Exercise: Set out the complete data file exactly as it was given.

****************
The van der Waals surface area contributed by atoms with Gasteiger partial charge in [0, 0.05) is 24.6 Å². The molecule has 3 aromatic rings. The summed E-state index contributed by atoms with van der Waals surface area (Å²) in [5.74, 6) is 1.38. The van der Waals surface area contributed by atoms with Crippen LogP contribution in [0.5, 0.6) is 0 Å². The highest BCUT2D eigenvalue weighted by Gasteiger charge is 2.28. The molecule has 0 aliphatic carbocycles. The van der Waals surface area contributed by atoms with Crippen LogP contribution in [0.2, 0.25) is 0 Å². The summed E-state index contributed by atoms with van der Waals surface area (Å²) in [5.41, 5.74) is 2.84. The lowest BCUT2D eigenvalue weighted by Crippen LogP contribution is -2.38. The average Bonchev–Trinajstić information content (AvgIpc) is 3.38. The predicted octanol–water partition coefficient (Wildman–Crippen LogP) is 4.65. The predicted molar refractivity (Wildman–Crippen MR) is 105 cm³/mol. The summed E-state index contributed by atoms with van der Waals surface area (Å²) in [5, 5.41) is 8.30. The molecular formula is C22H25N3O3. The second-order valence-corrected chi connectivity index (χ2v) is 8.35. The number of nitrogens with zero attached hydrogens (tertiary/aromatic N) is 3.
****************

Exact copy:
The van der Waals surface area contributed by atoms with Gasteiger partial charge in [0, 0.05) is 24.6 Å². The molecule has 3 aromatic rings. The summed E-state index contributed by atoms with van der Waals surface area (Å²) in [5.74, 6) is 1.38. The van der Waals surface area contributed by atoms with Crippen LogP contribution in [0.5, 0.6) is 0 Å². The highest BCUT2D eigenvalue weighted by Gasteiger charge is 2.28. The molecule has 0 aliphatic carbocycles. The van der Waals surface area contributed by atoms with Crippen LogP contribution in [0.2, 0.25) is 0 Å². The summed E-state index contributed by atoms with van der Waals surface area (Å²) in [5.41, 5.74) is 2.84. The lowest BCUT2D eigenvalue weighted by Crippen LogP contribution is -2.38. The average Bonchev–Trinajstić information content (AvgIpc) is 3.38. The predicted octanol–water partition coefficient (Wildman–Crippen LogP) is 4.65. The predicted molar refractivity (Wildman–Crippen MR) is 105 cm³/mol. The summed E-state index contributed by atoms with van der Waals surface area (Å²) in [5, 5.41) is 8.30. The molecular formula is C22H25N3O3. The second-order valence-corrected chi connectivity index (χ2v) is 8.35. The number of nitrogens with zero attached hydrogens (tertiary/aromatic N) is 3.